Letter to the Editor: Booth

Editorials featured in the Forum section are solely the opinions of their individual authors.

Spring Carnival Booths are becoming more elaborate, and more expensive, from one year to the next. The situation is akin to an arms race: no organization can scale back, lest its public image (read: recruitment) suffer and current members and alumni object forcefully. However, building a booth is consuming more time, money, and person-power year after year. This trend is unsustainable.

In my opinion, Booth is a colossal waste of organizations’ money and resources. Many groups have a substantial, even obscene, budget for new materials that end up in a dumpster on Sunday afternoon. Worse still are booths left incomplete. All is demolished after less than three days on display, and that is simply wasteful. At the very least, a budget limit should be imposed not only to level the playing field for organizations with smaller budgets, but also to emphasize the university community’s commitment to making things that matter, making things that last.
Making things that last.

Let’s take this one step further: suppose that instead of drawing up plans for a glorified shed, talented students were to design a mural, playground, garden, or remodeling project and pitch it to nonprofit organizations and community leaders. Suppose that instead of providing extensive safety and security measures for a parking lot, the University were to provide transportation to project sites for groups to implement their plans. Suppose that booth resulted in something that would make a difference, something that would last (other than, of course, the coveted trophies awarded to organizations for projects that will be summarily demolished).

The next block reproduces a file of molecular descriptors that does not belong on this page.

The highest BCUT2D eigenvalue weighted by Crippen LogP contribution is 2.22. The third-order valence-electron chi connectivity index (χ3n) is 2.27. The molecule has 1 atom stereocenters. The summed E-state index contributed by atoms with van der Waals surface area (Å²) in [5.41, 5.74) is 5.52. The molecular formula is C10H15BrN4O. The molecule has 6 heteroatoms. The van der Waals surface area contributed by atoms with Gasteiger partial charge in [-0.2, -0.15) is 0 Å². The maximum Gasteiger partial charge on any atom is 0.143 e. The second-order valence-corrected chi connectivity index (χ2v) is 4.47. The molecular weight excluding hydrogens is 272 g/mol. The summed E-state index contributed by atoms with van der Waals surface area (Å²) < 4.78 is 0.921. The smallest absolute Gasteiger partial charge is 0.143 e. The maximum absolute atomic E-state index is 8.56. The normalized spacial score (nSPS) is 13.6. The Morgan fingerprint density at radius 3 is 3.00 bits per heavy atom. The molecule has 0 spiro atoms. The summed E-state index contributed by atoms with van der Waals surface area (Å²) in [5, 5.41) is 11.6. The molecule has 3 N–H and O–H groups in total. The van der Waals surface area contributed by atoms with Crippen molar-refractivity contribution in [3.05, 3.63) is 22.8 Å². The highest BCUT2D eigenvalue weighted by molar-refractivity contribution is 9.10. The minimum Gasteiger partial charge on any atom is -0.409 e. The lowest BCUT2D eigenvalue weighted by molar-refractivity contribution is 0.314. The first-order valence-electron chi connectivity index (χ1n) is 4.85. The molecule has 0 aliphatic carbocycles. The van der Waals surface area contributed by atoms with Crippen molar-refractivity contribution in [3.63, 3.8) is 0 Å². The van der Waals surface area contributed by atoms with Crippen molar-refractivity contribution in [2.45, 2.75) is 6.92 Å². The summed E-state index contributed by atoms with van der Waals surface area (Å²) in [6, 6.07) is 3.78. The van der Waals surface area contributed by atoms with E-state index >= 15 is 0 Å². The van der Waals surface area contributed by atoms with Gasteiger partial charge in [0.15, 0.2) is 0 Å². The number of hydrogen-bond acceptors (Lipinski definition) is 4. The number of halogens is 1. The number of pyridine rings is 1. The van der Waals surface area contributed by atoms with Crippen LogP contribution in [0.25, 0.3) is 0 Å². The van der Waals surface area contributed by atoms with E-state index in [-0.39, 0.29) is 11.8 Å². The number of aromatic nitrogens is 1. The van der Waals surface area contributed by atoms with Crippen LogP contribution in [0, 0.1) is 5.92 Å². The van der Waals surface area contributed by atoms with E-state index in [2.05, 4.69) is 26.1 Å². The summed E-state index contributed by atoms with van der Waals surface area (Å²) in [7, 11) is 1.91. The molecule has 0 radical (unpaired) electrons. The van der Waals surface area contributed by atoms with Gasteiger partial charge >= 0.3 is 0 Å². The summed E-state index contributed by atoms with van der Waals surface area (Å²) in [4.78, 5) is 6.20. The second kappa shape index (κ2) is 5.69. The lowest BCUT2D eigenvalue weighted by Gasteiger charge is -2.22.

I spent two “build weeks” too many in the Morewood parking lot: the first fueled by starry-eyed curiosity, the second fueled by peer pressure and threat of fines. I saw Booth make some individuals unhappy, disagreeable, resentful, depressed, and physically ill or injured. I am displeased that our university continues to sanction a tradition which so explicitly encourages pouring money, time, and effort into things that don’t last. Instead, let’s find meaningful outlets for students’ creative talents, sense of healthy competition, and countless hours of free time during build week.

Charlotte Darby is masters student in biological sciences.